Finally, Cas and Jonesy have picked up the pace this week, skiing an extra hour each day and as a result, covering more distance. They're also thinking strategically about their expedition now, as they intended to not only reach the South Pole, but then ski back to Hercules Inlet when they're done. Because of this, they've begun to drop supply caches in various locations along the way, which has the benefit of not only lessening their loads, allowing them to move faster, but gives them resupply for the return trip. They're also rationing their food at this point as well, which means they're generally hungry all of the time. When you burn 6000+ calories per day on the trail, it is hard to get enough to eat. But if they want to have a legitimate chance of becoming the first team to make the round-trip from Hercules Inlet to the Pole and back, they need to conserve their supplies. While they haven't indicated that there will be a change in those plans, I wouldn't be surprised if they don't also reassess their situation upon reaching the South Pole as well.

That's all for now. More updates soon.

Thursday, December 22, 2011

Video: Kayak Crashes!

The gang over at Canoe & Kayak magazine are winding down 2011 by taking a look back at the year that was. You can check out their Top 10 stories for 2011 by clicking here and then watch their "Salute to Carnage" videos here. One of those videos, which features some of the most epic kayak crashes you're likely to see, can be viewed below. It is definitely one of those videos where you'll likely laugh out loud a few times, but then be thankful that it isn't you in the situation as well. Enjoy.

Explorers Club Follow-Up: Clarification On Yesterday's Story

Yesterday I posted another story in the ongoing saga of the internal disputes that are taking place inside the Explorers Club, the 108 year old institution that has been at the forefront of exploration and adventure since its founding. In the story I quoted a New York Post article which stated that EC member Josh Bernstein, who also happens to be on the Club's Board of Directors,  was "censured and fined" because he accepted tickets to the Club's annual Patron's Dinner from the event's sponsor, Rolex. Turns out that isn't altogether accurate, and as with all things in this story, there is more to tell. 

Last night I heard from yet another source that Josh did indeed buy his own tickets to the event, but was invited to sit at the Eddie Bauer sponsored table, and not Rolex as the Post story indicated. As you would expect from a sponsor table, it was located closer to the stage, giving it a more prominent position at the event. That also means that tickets for that particular table actually cost more than a standard member ticket, which is what Josh purchased. It turns out Bernstein was disciplined not for receiving a free ticket to the event from a sponsor, but for the difference in price between the ticket that he purchased and the cost of one for the table where he actually sat. And remember, this so called inappropriate gift came about because Eddie Bauer execs in attendance at the event actually asked him to sit at their table in the first place.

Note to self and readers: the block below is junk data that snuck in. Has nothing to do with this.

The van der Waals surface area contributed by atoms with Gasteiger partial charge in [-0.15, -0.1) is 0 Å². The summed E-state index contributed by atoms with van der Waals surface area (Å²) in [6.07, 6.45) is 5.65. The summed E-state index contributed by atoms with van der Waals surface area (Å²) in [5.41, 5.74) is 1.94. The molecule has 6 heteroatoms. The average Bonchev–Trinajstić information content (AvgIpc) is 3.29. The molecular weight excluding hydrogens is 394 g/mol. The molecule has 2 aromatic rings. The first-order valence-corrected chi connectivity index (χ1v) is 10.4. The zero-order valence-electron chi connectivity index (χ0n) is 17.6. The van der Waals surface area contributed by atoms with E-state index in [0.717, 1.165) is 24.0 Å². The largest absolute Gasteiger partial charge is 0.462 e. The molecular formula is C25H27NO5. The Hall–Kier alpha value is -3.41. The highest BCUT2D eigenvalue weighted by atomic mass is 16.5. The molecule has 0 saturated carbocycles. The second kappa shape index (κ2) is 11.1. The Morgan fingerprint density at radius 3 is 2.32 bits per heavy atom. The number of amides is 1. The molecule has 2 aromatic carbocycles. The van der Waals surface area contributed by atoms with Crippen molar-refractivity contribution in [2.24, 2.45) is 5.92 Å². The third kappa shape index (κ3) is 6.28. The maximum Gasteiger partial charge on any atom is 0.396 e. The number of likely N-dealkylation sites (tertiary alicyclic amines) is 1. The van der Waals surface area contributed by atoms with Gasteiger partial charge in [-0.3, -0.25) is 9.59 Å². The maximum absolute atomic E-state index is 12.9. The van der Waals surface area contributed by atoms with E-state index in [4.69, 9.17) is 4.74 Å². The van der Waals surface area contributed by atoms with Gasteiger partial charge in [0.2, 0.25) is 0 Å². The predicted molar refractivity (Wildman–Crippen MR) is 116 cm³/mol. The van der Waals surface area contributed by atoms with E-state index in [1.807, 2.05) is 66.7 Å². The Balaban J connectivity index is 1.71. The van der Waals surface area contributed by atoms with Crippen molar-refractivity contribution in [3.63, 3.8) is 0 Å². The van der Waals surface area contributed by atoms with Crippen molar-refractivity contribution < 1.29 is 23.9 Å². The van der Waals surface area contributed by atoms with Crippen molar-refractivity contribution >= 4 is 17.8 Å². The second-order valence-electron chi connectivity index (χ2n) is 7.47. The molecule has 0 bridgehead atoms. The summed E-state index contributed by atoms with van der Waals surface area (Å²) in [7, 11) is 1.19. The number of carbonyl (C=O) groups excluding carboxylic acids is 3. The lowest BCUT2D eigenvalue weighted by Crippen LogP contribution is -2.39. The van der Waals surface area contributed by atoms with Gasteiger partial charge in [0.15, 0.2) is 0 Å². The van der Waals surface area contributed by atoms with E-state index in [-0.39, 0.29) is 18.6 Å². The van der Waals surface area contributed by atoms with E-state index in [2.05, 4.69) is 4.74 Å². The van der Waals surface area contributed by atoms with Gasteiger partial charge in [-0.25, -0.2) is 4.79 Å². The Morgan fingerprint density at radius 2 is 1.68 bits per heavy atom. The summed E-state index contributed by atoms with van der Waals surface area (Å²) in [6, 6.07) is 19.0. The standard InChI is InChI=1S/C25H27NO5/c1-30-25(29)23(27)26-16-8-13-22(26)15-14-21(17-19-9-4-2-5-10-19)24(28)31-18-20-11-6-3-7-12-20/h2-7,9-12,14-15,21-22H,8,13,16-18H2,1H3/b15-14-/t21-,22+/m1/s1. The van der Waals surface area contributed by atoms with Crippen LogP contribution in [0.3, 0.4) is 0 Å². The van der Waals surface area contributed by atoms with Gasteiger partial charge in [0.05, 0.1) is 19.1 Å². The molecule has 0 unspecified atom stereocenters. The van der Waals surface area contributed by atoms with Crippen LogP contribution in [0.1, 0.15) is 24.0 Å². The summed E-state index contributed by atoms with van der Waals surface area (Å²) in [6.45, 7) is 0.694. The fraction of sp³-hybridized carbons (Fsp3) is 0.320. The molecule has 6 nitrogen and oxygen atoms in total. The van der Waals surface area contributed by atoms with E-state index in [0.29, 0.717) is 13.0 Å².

Of course, a lot of clubs and organizations have rules about what members and directors can accept in terms of gifts and comps, and they are usually spelled out pretty clearly in the bylaws. For obvious reasons, you don't want officers and board members having inappropriate relationships with donors/sponsors. But I'm told that in this case, it was not at all unusual for members and directors to sit at sponsor tables at events in the past, and no one thought twice about it. It wasn't until President Lorie Karnath called out Bernstein for accepting the invitation that this suddenly became an issue.

So why was Josh Bernstein singled out in this case? Should he have been called on the carpet for not having paid full price to sit at the Eddie Bauer table, particularly when they asked him to be there? Or is there some truth to the stories that Karnath made the move to fine and censure him in an effort to prevent his re-election to the Club's Board of Directors in 2012. That's exactly what member Ken Kamler told the Post yesterday in their story. 

Either way, I wanted to clarify the situation, as it varies slightly from what the Post reported, and I repeated yesterday. When these details ware conveyed to me, I thought it was important to pass them along.

Antarctica 2011: Jordan In Low Camp On Vinson, Eyes Christmas Summit

Just a quick update on Jordan Romero this morning, who is now in low camp on Mt. Vinson in Antarctica, where he is hoping to complete the last of his Seven Summit climbs. If successful, Jordan will become the youngest person to complete that feat at the age of 15.

The current plan is for Jordan and his team, which consists of his father Paul and stepmother Karen, to move up to high camp tomorrow, where they'll rest, acclimatize, and prepare for a proposed summit bid on Christmas morning.

You can follow along with their progress on Jordan's website, which is updated with current weather conditions on the mountain as well as text messages from the team and their current GPS coordinates. As I write this, it is -22ºC/-7ºF in LC, with a windspeed of 38km/h (20.5 mph). In other words, it is cold and breezy, which is just what you'd expect when climbing this mountain.

Stay tuned for more updates on Jordan's progress. Hopefully he'll be getting the best Christmas present ever on Sunday when he stands on top of Vinson and accomplishes the amazing goal that he set for himself when he was just 10 years old.

Summer Issue of Trail Run Magazine Now Available